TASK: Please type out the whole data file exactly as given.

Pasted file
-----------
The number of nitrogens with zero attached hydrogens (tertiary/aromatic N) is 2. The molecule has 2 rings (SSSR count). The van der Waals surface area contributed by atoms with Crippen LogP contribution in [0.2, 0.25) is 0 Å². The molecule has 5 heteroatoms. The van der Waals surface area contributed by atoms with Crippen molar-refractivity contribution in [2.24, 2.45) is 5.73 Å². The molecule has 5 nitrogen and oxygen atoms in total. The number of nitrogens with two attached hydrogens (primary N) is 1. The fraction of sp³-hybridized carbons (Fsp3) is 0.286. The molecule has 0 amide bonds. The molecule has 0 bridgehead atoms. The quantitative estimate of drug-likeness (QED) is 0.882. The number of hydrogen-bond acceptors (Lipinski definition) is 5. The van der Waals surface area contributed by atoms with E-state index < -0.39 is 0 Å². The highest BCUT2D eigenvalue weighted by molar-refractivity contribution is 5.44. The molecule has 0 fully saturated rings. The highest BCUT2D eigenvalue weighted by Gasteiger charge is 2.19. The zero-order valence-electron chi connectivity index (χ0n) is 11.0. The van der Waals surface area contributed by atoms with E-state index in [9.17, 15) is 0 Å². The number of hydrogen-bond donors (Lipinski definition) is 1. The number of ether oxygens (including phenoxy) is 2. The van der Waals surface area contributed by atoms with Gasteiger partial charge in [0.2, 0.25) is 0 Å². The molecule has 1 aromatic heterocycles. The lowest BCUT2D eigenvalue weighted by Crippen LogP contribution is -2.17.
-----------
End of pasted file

The number of nitrogens with zero attached hydrogens (tertiary/aromatic N) is 2. The molecule has 2 rings (SSSR count). The van der Waals surface area contributed by atoms with Crippen LogP contribution in [0.2, 0.25) is 0 Å². The molecule has 5 heteroatoms. The van der Waals surface area contributed by atoms with Crippen molar-refractivity contribution in [2.24, 2.45) is 5.73 Å². The molecule has 5 nitrogen and oxygen atoms in total. The number of nitrogens with two attached hydrogens (primary N) is 1. The fraction of sp³-hybridized carbons (Fsp3) is 0.286. The molecule has 0 amide bonds. The molecule has 0 bridgehead atoms. The quantitative estimate of drug-likeness (QED) is 0.882. The number of hydrogen-bond acceptors (Lipinski definition) is 5. The van der Waals surface area contributed by atoms with E-state index < -0.39 is 0 Å². The highest BCUT2D eigenvalue weighted by molar-refractivity contribution is 5.44. The molecule has 0 fully saturated rings. The highest BCUT2D eigenvalue weighted by Gasteiger charge is 2.19. The zero-order valence-electron chi connectivity index (χ0n) is 11.0. The van der Waals surface area contributed by atoms with E-state index in [9.17, 15) is 0 Å². The number of hydrogen-bond donors (Lipinski definition) is 1. The number of ether oxygens (including phenoxy) is 2. The van der Waals surface area contributed by atoms with Gasteiger partial charge in [0.2, 0.25) is 0 Å². The molecule has 1 aromatic heterocycles. The lowest BCUT2D eigenvalue weighted by Crippen LogP contribution is -2.17.